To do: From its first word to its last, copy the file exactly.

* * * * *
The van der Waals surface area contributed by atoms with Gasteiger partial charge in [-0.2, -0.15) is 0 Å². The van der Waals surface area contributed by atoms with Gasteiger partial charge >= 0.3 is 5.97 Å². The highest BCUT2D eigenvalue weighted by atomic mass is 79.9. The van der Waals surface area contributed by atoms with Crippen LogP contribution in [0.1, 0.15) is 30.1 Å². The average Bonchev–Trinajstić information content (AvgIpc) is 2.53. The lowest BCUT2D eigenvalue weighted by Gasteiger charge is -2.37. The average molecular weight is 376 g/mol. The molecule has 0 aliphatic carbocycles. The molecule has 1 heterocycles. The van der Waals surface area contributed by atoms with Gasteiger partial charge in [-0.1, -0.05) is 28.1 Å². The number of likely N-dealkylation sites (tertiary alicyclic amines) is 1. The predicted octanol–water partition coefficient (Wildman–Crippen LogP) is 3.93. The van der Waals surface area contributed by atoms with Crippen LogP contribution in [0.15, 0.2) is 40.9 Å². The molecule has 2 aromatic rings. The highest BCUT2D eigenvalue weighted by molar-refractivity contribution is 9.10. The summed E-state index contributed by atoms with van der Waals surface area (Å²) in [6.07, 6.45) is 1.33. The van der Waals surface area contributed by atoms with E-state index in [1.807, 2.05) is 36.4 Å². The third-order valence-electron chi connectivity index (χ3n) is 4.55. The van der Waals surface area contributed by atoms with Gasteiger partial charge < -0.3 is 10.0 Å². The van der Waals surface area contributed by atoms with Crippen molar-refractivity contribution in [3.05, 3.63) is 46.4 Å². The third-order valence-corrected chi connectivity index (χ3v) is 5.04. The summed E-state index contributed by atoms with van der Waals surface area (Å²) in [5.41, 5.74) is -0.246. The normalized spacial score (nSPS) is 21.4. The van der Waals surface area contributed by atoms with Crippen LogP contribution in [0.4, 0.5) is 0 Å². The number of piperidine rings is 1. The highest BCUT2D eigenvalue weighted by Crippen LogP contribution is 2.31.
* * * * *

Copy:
The van der Waals surface area contributed by atoms with Gasteiger partial charge in [-0.2, -0.15) is 0 Å². The van der Waals surface area contributed by atoms with Gasteiger partial charge >= 0.3 is 5.97 Å². The highest BCUT2D eigenvalue weighted by atomic mass is 79.9. The van der Waals surface area contributed by atoms with Crippen LogP contribution in [0.1, 0.15) is 30.1 Å². The average Bonchev–Trinajstić information content (AvgIpc) is 2.53. The lowest BCUT2D eigenvalue weighted by Gasteiger charge is -2.37. The average molecular weight is 376 g/mol. The molecule has 0 aliphatic carbocycles. The molecule has 1 heterocycles. The van der Waals surface area contributed by atoms with Gasteiger partial charge in [-0.1, -0.05) is 28.1 Å². The number of likely N-dealkylation sites (tertiary alicyclic amines) is 1. The predicted octanol–water partition coefficient (Wildman–Crippen LogP) is 3.93. The van der Waals surface area contributed by atoms with Crippen LogP contribution in [0.15, 0.2) is 40.9 Å². The molecule has 2 aromatic rings. The highest BCUT2D eigenvalue weighted by molar-refractivity contribution is 9.10. The summed E-state index contributed by atoms with van der Waals surface area (Å²) in [6.07, 6.45) is 1.33. The van der Waals surface area contributed by atoms with E-state index in [1.807, 2.05) is 36.4 Å². The third-order valence-electron chi connectivity index (χ3n) is 4.55. The van der Waals surface area contributed by atoms with Gasteiger partial charge < -0.3 is 10.0 Å². The van der Waals surface area contributed by atoms with Crippen molar-refractivity contribution in [3.05, 3.63) is 46.4 Å². The third-order valence-corrected chi connectivity index (χ3v) is 5.04. The summed E-state index contributed by atoms with van der Waals surface area (Å²) in [5.41, 5.74) is -0.246. The normalized spacial score (nSPS) is 21.4. The van der Waals surface area contributed by atoms with Crippen LogP contribution in [0.4, 0.5) is 0 Å². The number of piperidine rings is 1. The highest BCUT2D eigenvalue weighted by Crippen LogP contribution is 2.31.